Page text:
Tom Morello of Rage Against The Machine playing guitar on stage

Jordan Uhl/Flickr (CC-BY-SA)

Canadian radio station brings unexpected joy by playing ‘Killing in the Name’ for 30 hours

No matter what people requested, the station played only one song.


Michelle Jaworski

Internet Culture

A Vancouver-based radio station changed formats on Thursday morning, but the station’s stunt to mark the change raised eyebrows and courted theories of a protest after it played nothing but Rage Against The Machine’s “Killing in the Name” for its final 30 hours.

Hints that something new was up in the air for Vancouver’s KiSS Radio (CKKS-FM) first arrived on Tuesday morning after on-air hosts Kevin Lim and Sonia Sidhu announced that they were leaving the station, pointing to a change in direction at the station.

“KiSS is changing and unfortunately we were informed that we won’t be part of this new chapter,” they wrote. “Although this comes with mixed emotions, we want to express one overwhelming feeling: gratitude.”

On Wednesday, KiSS Radio, which was a soft-rock station, started playing “Killing in the Name,” the 1992 protest song from Rage Against The Machine written months after Los Angeles police beat up Rodney King, on the airwaves. (The station opted for the radio edit, which censors the many “fucks” that appear in the song’s outro.)

And then the song started to play on repeat seamlessly enough so that there wasn’t any indication as to where it started and where it ended.

Soon, people started to notice that KiSS Radio was playing the son on a constant loop, and word of the song being played on repeat spread even further thanks in part to a viral thread from freelance writer Tracey Lindeman.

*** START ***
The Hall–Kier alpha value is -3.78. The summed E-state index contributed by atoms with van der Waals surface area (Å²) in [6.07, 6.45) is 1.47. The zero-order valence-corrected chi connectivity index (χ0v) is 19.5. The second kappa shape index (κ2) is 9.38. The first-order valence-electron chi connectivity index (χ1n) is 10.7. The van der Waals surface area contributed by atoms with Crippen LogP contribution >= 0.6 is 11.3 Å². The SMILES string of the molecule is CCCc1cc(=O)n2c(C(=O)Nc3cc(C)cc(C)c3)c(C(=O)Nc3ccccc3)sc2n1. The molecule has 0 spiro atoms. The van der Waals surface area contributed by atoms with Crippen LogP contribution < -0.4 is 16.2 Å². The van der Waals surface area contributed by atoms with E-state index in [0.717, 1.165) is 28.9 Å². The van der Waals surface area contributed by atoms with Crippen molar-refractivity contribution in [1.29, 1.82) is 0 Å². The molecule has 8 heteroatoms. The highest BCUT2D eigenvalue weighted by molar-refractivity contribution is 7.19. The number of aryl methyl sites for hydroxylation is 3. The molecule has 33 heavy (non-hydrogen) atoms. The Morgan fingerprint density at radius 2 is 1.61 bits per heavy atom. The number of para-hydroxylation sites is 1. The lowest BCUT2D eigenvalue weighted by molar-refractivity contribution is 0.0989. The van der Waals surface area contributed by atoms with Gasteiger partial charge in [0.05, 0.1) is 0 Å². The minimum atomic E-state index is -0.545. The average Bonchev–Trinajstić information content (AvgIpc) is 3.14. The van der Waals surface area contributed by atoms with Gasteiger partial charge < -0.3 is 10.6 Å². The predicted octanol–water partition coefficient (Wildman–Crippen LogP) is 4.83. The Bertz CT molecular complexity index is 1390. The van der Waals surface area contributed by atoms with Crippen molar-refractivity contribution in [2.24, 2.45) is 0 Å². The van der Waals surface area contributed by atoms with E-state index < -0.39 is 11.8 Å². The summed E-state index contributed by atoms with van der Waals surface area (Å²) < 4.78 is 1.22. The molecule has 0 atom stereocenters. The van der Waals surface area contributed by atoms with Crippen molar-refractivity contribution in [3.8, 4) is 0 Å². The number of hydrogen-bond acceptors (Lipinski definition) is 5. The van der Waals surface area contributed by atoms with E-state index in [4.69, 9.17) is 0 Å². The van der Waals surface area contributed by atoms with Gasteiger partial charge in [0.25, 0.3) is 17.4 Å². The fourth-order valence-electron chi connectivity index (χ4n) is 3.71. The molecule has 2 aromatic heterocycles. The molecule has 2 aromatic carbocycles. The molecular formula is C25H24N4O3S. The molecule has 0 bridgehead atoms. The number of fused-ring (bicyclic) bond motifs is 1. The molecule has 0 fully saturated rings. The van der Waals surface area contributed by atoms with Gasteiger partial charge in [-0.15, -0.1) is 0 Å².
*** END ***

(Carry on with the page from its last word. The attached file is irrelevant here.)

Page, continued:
According to people who tuned in, the station paused every so often to take requests. Whether people requested anything else or “Killing in the Name,” KiSS Radio responded by playing “Killing in the Name.”

In a phone call with the Guardian, a KiSS Radio employee who asked to be called Apollo refused to explain what was behind the loop.

“I’m not allowed to say,” Apollo told Lindeman. “I’m just a guy in a booth, just letting the Rage play over and over.”

Given the legacy of “Killing in the Name” as a protest song, some people started to speculate that the song was actually a protest by staff after Lim, Sidhu, and other employees were let go.

But others pointed out that KiSS Radio’s ploy to blast Rage Against The Machine on repeat was probably a stunt. Stunts are a tactic used in radio in which a station will, seemingly at random, start acting drastically different from how it usually does to garner attention for something new; a continuous loop of a song or a playlist is among one of the ways stunting can play out.

By Thursday morning, “Killing in the Name” was still going strong. But at around 9am ET (6am PT), radio DJ Angela Valiant announced the launch of Sonic Radio on the air, which would play alternative music. But she also acknowledged the moment before noting that the station would mostly be a place to give listeners some kind of reprieve. (Now, when you go to KiSS’ website, a farewell message is now displayed in lieu of a livestream.)

“Tracey Lindeman of the Guardian said that ‘perhaps the real gift is that right now, even if it is a stunt, you can believe it is a protest,’” Valiant said. “Which is so beautiful because right now, there are a lot of reasons to protest. In the U.S., there are many protests about the overturning of Roe v. Wade and the passing of new gun legislation that affords guns more rights than some women. All over the world, protests about the invasion of Ukraine. Even here at home, protests to save old-growth, protests to investigate mass graves at residential schools. The song itself, a protest of an issue that continues to this day 30 years after the song was released of police brutality against people of color.”

Valiant then launched the first song of the new, which was fittingly “Killing in the Name.”

In the end, Vancouver’s 30-hour dance with Rage Against The Machine was a stunt over a protest. But during that time, it also made a lot of people happy, whether it was hearing the song on repeat or watching the frustration of people who failed to get KiSS Radio to play literally anything else. And it also got a bunch of people to do something that they might not do as often anymore: Listen to a traditional radio station.

The Daily Dot